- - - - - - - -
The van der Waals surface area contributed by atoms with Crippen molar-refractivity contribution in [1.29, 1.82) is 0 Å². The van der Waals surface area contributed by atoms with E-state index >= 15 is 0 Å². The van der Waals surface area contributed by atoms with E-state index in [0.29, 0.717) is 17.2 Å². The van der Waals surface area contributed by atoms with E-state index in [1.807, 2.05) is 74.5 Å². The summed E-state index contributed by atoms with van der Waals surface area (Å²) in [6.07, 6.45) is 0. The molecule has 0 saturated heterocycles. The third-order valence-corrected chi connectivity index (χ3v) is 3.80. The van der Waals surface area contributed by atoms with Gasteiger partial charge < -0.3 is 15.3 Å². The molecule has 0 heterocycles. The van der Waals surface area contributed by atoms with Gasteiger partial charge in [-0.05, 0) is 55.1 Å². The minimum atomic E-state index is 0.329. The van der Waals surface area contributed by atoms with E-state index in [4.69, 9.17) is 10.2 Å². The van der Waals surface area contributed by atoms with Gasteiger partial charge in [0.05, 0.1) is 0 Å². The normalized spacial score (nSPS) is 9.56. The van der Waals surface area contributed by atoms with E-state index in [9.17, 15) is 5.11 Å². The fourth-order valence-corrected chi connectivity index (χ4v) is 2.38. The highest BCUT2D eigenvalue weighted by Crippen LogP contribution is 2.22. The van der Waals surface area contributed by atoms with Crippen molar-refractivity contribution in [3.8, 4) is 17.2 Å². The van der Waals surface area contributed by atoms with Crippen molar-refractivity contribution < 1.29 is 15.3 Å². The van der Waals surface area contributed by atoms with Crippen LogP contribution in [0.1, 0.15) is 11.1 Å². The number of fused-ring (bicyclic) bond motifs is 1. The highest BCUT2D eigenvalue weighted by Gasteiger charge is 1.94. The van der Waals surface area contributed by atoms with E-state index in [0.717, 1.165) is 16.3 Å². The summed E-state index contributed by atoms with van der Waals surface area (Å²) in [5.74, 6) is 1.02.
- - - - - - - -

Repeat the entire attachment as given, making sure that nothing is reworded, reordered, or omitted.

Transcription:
The van der Waals surface area contributed by atoms with Crippen molar-refractivity contribution in [1.29, 1.82) is 0 Å². The van der Waals surface area contributed by atoms with E-state index >= 15 is 0 Å². The van der Waals surface area contributed by atoms with E-state index in [0.29, 0.717) is 17.2 Å². The van der Waals surface area contributed by atoms with E-state index in [1.807, 2.05) is 74.5 Å². The summed E-state index contributed by atoms with van der Waals surface area (Å²) in [6.07, 6.45) is 0. The molecule has 0 saturated heterocycles. The third-order valence-corrected chi connectivity index (χ3v) is 3.80. The van der Waals surface area contributed by atoms with Gasteiger partial charge < -0.3 is 15.3 Å². The molecule has 0 heterocycles. The van der Waals surface area contributed by atoms with Gasteiger partial charge in [-0.05, 0) is 55.1 Å². The minimum atomic E-state index is 0.329. The van der Waals surface area contributed by atoms with E-state index in [4.69, 9.17) is 10.2 Å². The van der Waals surface area contributed by atoms with Gasteiger partial charge in [0.05, 0.1) is 0 Å². The normalized spacial score (nSPS) is 9.56. The van der Waals surface area contributed by atoms with E-state index in [9.17, 15) is 5.11 Å². The fourth-order valence-corrected chi connectivity index (χ4v) is 2.38. The highest BCUT2D eigenvalue weighted by Crippen LogP contribution is 2.22. The van der Waals surface area contributed by atoms with Crippen molar-refractivity contribution in [3.8, 4) is 17.2 Å². The van der Waals surface area contributed by atoms with Crippen molar-refractivity contribution < 1.29 is 15.3 Å². The van der Waals surface area contributed by atoms with Crippen LogP contribution in [0.1, 0.15) is 11.1 Å². The number of fused-ring (bicyclic) bond motifs is 1. The highest BCUT2D eigenvalue weighted by Gasteiger charge is 1.94. The van der Waals surface area contributed by atoms with E-state index in [0.717, 1.165) is 16.3 Å². The summed E-state index contributed by atoms with van der Waals surface area (Å²) in [5.74, 6) is 1.02.